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  1. #1
    TraceurX's Avatar
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    Is Crossfit for me?

    Primal Fuel
    Hey people of the Grok (hmm nice name for a band)

    I have been researching muscle building a lot (in my quest to join the spartans) and keep seeing the idea of switching your exercises a lot. This lead me to crossfit. SO I have two questions for you.

    1. Is it a good idea to change exercises (example switching bench press for dumbell fly) If so how often

    and

    2. Is crossfit a good idea for someone like me. keep in mind there is no crossfit gym in my area, and I do not have a regular gym membership. I do own free weights and a pull up bar

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    1. Not without some kind of specific reason! It's not what any pro athletes do. Consistency wins. I would say there is a little bit of "woo" in the general crossfit training world, though there seem to be some very smart people too.
    2. How could we know, since we only know that you want to build muscle. However, since there is no crossfit nearby, I'm going to go out on a limb and say, "no". Also, crossfit is probably not the best possible method for muscle building, even according to crossfit people I've talked to.
    If you are new to the PB - please ignore ALL of this stuff, until you've read the book, or at least http://www.marksdailyapple.com/primal-blueprint-101/ and this (personal fave): http://www.archevore.com/get-started/

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    Quote Originally Posted by tfarny View Post
    1. Not without some kind of specific reason! It's not what any pro athletes do. Consistency wins. I would say there is a little bit of "woo" in the general crossfit training world, though there seem to be some very smart people too.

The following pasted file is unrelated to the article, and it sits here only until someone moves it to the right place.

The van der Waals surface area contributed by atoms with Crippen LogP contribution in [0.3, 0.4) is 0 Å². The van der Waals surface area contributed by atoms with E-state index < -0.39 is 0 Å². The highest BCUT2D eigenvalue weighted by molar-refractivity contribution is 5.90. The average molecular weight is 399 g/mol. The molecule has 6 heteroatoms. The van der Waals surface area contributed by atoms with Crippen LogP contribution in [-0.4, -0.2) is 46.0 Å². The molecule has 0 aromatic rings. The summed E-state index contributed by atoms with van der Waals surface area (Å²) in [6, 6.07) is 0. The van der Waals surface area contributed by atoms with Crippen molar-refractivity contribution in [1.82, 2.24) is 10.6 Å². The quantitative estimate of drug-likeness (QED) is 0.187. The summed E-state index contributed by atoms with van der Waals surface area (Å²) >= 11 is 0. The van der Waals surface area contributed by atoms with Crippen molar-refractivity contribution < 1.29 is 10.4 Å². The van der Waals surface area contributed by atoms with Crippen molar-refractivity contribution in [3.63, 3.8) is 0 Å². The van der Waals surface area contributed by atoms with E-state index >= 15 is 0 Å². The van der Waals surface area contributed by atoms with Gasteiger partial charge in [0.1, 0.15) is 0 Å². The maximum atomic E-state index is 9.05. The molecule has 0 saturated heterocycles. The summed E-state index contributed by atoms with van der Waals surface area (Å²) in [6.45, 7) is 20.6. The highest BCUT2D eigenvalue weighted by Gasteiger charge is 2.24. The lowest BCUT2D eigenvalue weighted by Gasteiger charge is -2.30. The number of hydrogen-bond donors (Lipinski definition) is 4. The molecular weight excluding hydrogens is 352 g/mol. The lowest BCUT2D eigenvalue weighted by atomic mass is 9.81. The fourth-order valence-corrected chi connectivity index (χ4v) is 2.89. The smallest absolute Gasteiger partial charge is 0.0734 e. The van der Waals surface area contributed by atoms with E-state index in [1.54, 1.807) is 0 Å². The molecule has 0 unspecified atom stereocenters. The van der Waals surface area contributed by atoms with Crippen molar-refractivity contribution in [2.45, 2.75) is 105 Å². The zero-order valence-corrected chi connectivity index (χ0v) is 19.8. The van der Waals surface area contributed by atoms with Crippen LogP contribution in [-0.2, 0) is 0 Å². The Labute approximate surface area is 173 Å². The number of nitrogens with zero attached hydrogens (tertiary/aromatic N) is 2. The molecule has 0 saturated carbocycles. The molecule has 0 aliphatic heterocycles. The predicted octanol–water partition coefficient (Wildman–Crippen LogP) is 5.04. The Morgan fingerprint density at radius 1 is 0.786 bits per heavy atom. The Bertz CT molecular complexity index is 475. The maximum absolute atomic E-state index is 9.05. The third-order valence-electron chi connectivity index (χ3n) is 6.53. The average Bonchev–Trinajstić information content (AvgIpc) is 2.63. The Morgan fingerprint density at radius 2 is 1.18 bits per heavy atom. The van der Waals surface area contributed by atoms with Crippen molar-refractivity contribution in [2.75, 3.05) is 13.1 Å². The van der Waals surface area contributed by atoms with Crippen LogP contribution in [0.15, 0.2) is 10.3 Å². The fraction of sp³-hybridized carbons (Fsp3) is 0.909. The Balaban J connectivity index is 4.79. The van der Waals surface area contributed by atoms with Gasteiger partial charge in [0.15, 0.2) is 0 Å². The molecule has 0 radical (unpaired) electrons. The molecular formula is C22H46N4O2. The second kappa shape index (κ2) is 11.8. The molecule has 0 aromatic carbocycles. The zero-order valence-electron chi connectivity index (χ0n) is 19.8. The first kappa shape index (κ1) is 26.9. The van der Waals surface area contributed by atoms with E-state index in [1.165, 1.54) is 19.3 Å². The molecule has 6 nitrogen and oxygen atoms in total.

2. How could we know, since we only know that you want to build muscle. However, since there is no crossfit nearby, I'm going to go out on a limb and say, "no". Also, crossfit is probably not the best possible method for muscle building, even according to crossfit people I've talked to.
    My main goal is to look like one of the actors of 300, and the gym jones website ( the people who trained them) likened there workouts to cross fit, never doing the same one more than twice

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    It depends on your goals. Do you want to gain strength and power? Are you more concerned about size? Crossfit can get your strong and tough but it's not as good for getting you "hooge."

    You should always change up your exercises. It helps maintain a range of motion and ensure you aren't developing imbalances. Vary them from week to week. You do need consistency -- it's always good to have a deadlift and squat (or similar squat-like exercise since some people find plain back squats really hard from a physical proportions standpoint). But don't just have one kind of leg exercise, chest exercise, etc.

    If you have freeweights and a pullup bar, you might want to split up your training. Some days focus on hypertrophy, with higher weight and lower reps. Other days throw in a Crossfit-style workout (you can look at CF websites for workout ideas). You can get stronger but also develop more conditioning.

    300...that kind of look was helped out by makeup. I love Gerard Butler but those abs had some help. But that basic "lean warrior" look is just the result of a lot of hard training and a pretty strict diet.
    Last edited by Phoenixflame; 07-28-2011 at 08:16 PM.

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    TraceurX's Avatar